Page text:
COVID-19 Update

Congress Narrows In On Replenishing Small Business COVID-19 Relief Fund

If your small integration firm missed out on the U.S. government’s first round of small business relief, hold on just a little bit longer.

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If your small integration firm missed out on the U.S. government’s first round of small business relief, hold on just a little bit longer.

The first small business program ran out of money last week, but Congressional leaders signaled Tuesday that legislators and government officials have reached a deal on a nearly $500 billion aid package for small businesses, the Associated Press reports.

The report cites Senate Democratic Leader Chuck Schumer, who said late-night talks with leaders from both parties and the Trump Administration resulted in a breakthrough.

Government officials have said relief will come in phases as the coronavirus’ economic toll continues to worsen. A $2 trillion stimulus package that included small business relief, airline bailouts and cash checks to millions of Americans was apparently not enough.

“We have a deal and I think we’ll pass it today,” Schumer said Tuesday morning on CNN. He cautioned that staff are still “dotting the I’s and crossing the T’s.”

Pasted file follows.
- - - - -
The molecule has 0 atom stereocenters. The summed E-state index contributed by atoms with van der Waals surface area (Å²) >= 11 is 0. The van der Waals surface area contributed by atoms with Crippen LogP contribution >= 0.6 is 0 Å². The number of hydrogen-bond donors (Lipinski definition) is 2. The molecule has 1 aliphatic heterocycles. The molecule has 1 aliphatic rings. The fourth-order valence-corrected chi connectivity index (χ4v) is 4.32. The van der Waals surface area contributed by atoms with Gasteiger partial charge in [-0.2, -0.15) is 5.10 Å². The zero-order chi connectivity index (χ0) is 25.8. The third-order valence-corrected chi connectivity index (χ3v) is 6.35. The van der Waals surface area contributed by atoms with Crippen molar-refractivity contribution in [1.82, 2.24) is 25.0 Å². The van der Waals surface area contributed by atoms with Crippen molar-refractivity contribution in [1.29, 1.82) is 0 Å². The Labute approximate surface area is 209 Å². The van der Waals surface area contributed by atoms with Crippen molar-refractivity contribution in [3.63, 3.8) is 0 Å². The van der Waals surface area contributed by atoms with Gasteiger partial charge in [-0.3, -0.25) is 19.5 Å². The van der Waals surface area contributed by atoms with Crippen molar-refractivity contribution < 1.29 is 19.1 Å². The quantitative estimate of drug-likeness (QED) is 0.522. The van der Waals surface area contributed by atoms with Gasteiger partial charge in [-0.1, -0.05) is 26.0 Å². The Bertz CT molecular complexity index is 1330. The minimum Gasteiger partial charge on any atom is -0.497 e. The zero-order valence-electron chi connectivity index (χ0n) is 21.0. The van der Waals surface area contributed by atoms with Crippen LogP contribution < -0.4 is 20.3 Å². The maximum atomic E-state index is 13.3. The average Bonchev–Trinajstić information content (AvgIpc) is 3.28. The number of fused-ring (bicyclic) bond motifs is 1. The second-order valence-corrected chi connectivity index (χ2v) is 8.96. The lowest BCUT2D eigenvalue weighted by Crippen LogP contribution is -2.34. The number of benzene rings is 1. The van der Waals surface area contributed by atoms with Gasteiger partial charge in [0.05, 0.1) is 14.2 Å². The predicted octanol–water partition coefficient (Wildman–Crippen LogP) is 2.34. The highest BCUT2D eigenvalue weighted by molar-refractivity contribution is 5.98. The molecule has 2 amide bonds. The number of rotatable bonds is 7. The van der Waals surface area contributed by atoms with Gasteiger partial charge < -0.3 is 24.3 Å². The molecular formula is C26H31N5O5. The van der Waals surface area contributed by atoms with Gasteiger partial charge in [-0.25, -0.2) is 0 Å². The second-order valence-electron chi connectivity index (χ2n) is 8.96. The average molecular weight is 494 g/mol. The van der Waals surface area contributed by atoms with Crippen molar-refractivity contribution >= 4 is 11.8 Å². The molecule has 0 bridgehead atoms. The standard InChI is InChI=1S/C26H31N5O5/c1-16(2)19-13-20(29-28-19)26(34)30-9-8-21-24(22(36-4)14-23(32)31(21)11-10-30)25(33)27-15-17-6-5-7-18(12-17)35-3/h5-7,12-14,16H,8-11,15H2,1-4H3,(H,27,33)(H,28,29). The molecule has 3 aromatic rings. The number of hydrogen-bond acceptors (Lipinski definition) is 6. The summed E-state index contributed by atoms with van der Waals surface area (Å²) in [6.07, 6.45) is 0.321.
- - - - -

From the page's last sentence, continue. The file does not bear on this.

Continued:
A Tuesday afternoon Senate session could provide an opportunity to quickly pass the legislation if it comes together quickly, though the Democratic-controlled House is planning on calling lawmakers to Washington for a vote later in the week.

Most of the funding, more than $300 billion, would go to boost a small-business payroll loan program that ran out of money last week. Additional help would be given to hospitals, and billions more would be spent to boost testing for the virus, a key step in building the confidence required to reopen state economies.

The emerging draft measure — originally designed by Republicans as a $250 billion stopgap to replenish the payroll subsidies for smaller businesses — has grown into the second largest of the four coronavirus response bills so far. Democratic demands have caused the measure to balloon, though they likely will be denied the money they want to help struggling state and local governments.

It’s unclear if the new round of funding for small businesses will work the same way the funding in the CARES Act was distributed, so pay attention to the news if your company has fewer than 500 employees.

Qualifying businesses were asked in the last round of funding to simply go to their local FDIC-insured bank. The government offered loan forgiveness equal to the maount spend during an eight-week period after the origination date of the loan on payroll costs, mortgage interest, rent or utilities.

For loan forgiveness, businesses were required to maintain the same employment level they had on March 13 or rehire laid-off or furloughed employees.

Let’s see what Congress approves this time around, but it shouldn’t be much different if it’s simply appropriating more money for that program.